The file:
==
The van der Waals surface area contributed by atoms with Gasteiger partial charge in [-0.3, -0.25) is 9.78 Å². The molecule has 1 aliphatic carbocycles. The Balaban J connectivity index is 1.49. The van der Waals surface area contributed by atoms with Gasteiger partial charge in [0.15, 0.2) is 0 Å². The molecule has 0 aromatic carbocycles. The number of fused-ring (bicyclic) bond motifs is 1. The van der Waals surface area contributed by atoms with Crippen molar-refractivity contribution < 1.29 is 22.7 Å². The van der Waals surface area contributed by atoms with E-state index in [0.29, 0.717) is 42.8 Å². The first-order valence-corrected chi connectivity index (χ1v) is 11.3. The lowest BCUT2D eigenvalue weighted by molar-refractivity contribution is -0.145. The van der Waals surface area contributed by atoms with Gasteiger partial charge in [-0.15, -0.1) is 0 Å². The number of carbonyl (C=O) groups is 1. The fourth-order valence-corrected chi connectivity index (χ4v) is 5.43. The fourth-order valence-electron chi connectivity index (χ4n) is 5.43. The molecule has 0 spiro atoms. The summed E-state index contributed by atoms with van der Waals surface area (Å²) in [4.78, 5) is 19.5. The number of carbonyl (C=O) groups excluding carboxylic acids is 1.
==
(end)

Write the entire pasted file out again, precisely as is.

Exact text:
The van der Waals surface area contributed by atoms with Gasteiger partial charge in [-0.3, -0.25) is 9.78 Å². The molecule has 1 aliphatic carbocycles. The Balaban J connectivity index is 1.49. The van der Waals surface area contributed by atoms with Gasteiger partial charge in [0.15, 0.2) is 0 Å². The molecule has 0 aromatic carbocycles. The number of fused-ring (bicyclic) bond motifs is 1. The van der Waals surface area contributed by atoms with Crippen molar-refractivity contribution < 1.29 is 22.7 Å². The van der Waals surface area contributed by atoms with E-state index in [0.29, 0.717) is 42.8 Å². The first-order valence-corrected chi connectivity index (χ1v) is 11.3. The lowest BCUT2D eigenvalue weighted by molar-refractivity contribution is -0.145. The van der Waals surface area contributed by atoms with Gasteiger partial charge in [-0.15, -0.1) is 0 Å². The number of carbonyl (C=O) groups is 1. The fourth-order valence-corrected chi connectivity index (χ4v) is 5.43. The fourth-order valence-electron chi connectivity index (χ4n) is 5.43. The molecule has 0 spiro atoms. The summed E-state index contributed by atoms with van der Waals surface area (Å²) in [4.78, 5) is 19.5. The number of carbonyl (C=O) groups excluding carboxylic acids is 1.